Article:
Suneung – the Korean abbreviation for College Scholastic Ability Test (CSAT) – is the examination that determines a lot for a South Korean student. It dictates if one can enter university and can also affect job prospects, future income, where they would live, and even future relationships. It is an eight-hour day of back-to-back examinations.

Students even retake this examinations multiple times just to get the chance to enter their desired higher institution. An extreme level of stress surround this admission process as many young people aspire to get into the three most prestigious universities in South Korea known as ‘Sky’ universities. Every year, only less than 2% are admitted to these three universities, compared with 70% of high school graduates who will go to university.

Read the full article on BBC: Suneung: The day silence falls over South Korea


This is another case study of how social inequality is entrenched through education. Preparations for the important national examinations start early and there is a booming industry of cram schools in South Korea that prepare students for them. The examinations were once a vehicle for social mobility, but now cram schools give students who can afford expensive private tutoring an advantage. It becomes easier for those with good family backgrounds to reach the top of the ranks and gain access to well-paying jobs.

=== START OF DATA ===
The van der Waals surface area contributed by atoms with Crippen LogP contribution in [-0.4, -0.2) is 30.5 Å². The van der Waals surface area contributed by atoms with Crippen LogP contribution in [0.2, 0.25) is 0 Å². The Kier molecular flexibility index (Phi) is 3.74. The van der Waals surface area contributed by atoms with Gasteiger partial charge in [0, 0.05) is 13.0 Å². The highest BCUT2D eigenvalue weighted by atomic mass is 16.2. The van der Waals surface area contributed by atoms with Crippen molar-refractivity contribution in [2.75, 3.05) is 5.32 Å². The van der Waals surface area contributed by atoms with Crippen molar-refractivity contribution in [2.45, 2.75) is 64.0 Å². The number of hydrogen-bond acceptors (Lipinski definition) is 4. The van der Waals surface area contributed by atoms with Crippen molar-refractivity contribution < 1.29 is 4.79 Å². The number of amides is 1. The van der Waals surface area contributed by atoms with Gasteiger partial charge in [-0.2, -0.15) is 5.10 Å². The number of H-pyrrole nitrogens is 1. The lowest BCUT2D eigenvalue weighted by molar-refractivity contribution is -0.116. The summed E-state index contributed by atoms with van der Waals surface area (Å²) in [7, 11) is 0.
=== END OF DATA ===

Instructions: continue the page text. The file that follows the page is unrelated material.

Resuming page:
The strong culture of competitiveness also affects the mental health of students in South Korea. Suicide rates in South Korea are high and it is the only OECD country where suicide rates have increased. It has been found that the leading factor of suicide in adolescents is education. Family prestige is often based on where the child goes for higher education, and in a culture where family is emphasized, a child would not want to disappoint their parents. With limited opportunities available in reality, unmet expectations have led to immense stress for students.

Questions for further personal evaluation:

  1. How can the pressure on students be lessened?
  2. What other sorting mechanisms can be introduced to reduce the importance of a once-off national examination?

Useful vocabulary:

  1. ‘shrouded’: cover or envelop so as to conceal from view
  2. ‘conglomerates’: a large corporation formed by the merging of separate and diverse firms
  3. ‘overhaul’: take apart something n order to examine it and repair it if necessary.

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